This story is about a plaintiff and a defendant. It is about individual responsibility. It is about human interaction. It is about the Constitution of the United States of America.
It was two days before my 74th birthday, November 16, 2008. I was driving north down a familiar four-lane street—two driving lanes on either side of a division barrier. I had driven down this street perhaps one hundred times before. This day the two northbound lanes had been restricted to one lane—the left lane. The right hand lane was littered with orange barrels denoting no travel. I was driving slower than molasses, as they say, since the construction workers and the police and the single lane of traffic would allow nothing more.
I switched on my directional signal to indicate the right I was going to take. I inched my way along. As I took my turn a meteor slammed into my passenger side door, flipped over the hood of my car and rolled across, dropping onto the street to my left. When this meteor came to a halt, I realized that it was a young man and his now mangled bicycle.
Where had he come from? Had he been traveling in the restricted lane? I never saw him. Did he see me? How fast was he traveling?
I was shaken. The collision with a human body sent shudders through me. I had been driving for fifty-eight years and had never hit or been hit by an animal or a human.
He was standing. He was speaking. We were exchanging information. The police recommended he go to the hospital, but he refused. We were cordial to each other expressing sorrow at the destruction of his bike and the damage to my car. He even had the sharpness of mind to notice that my driver’s license indicated that my birthday was just two days away.
Police reports were taken. The word was that the bicyclist was traveling too fast. This is what was reported in the police report and by witnesses at the scene.
I am a trusting and caring human being. I am an attorney. (These are not conflicting characteristics.) I saw no reason to take photos of the scene or to interview the witnesses myself. I left that to the police officers at the scene. It was so clear to me that this young man had careened into me. We both felt sorry for the intrusion upon each other and that -- I thought -- was the end of the matter.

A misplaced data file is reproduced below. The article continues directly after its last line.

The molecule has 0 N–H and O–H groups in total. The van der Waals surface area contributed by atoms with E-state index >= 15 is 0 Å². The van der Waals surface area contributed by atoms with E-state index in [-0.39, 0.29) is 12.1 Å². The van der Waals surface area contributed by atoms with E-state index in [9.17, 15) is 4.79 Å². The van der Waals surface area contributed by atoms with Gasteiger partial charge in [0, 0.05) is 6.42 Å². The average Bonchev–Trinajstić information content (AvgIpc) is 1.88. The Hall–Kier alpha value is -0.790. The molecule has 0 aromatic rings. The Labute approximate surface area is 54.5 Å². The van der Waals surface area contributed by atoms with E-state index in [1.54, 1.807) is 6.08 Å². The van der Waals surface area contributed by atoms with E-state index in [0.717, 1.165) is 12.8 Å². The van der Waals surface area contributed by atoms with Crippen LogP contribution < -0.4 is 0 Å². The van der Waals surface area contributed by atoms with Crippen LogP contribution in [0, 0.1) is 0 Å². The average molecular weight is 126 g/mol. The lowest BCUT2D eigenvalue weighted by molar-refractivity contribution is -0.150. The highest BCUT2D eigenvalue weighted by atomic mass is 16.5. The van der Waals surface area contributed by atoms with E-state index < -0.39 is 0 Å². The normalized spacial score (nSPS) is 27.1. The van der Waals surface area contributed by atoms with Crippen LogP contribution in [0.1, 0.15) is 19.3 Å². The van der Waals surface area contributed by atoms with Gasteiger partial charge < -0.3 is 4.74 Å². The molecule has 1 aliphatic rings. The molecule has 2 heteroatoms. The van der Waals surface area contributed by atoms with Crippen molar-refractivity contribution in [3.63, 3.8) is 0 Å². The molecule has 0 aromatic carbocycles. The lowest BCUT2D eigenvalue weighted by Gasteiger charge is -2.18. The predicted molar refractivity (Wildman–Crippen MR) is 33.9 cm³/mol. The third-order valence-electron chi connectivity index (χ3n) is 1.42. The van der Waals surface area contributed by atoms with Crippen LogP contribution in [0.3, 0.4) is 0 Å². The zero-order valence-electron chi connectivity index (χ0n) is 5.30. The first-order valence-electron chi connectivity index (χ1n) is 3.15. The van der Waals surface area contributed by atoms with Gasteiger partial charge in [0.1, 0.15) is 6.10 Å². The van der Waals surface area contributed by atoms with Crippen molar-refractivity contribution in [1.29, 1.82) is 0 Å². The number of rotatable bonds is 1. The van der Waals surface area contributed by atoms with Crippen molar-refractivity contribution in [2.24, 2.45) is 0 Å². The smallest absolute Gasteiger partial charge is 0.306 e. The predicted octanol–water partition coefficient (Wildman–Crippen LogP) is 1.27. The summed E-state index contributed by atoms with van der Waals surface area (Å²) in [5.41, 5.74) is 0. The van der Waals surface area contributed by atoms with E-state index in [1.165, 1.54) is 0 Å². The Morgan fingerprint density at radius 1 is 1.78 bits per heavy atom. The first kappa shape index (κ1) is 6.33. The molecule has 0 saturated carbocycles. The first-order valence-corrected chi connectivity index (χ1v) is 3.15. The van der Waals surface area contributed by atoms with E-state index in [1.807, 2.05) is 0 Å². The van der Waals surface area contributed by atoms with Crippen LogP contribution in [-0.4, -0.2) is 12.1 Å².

When this young man called me a few days later and asked if I was all right, I said yes, and asked about him. He said he was not great and asked if I planned to “pursue the situation.” I interpreted this to mean did I plan to sue him, since he hit me. I said I had no plans except to get my car fixed and my insurance company would pay for that. The insurance company was not going to add a surcharge to my fee since the police report indicated that he, the bicyclist, was at fault.
Fast forward to August 2009. My car was repaired and the incident was now a vague dent in my driving experience. Then I received notice from my insurance company that the young bicyclist is suing me for negligent driving. In the nine months since the accident he has suffered trauma to his head and shoulder and has been unable to work. He has incurred certain expenses and is suing me to cover his uninsured medical expenses.
I am beside myself. I go through the litany of negligence. I was driving sooooo carefully. He was an eighteen-year-old on a bike that might not even have had brakes; he was not wearing a helmet; and, he was traveling too fast. Doesn’t anyone take responsibility for themselves anymore? Why is it always someone else’s fault? Well, I believe it’s a deep pocket that is being searched for-- a settlement from the insurance company, with my head in the noose.
The sixth amendment to the United States Constitution provides for the plaintiff, my bicyclist, to request a jury trial and for me, the defendant, to be judged by a jury of my peers. Since citizens seventy years or older are excused from serving on a jury, the plaintiff will get his jury trial. I, on the other hand, age seventy-six at the time of trial, will be denied a jury of my peers.
Barbara Younger, attorney, mediator, matriarch, is a facilitator in family conflict resolution.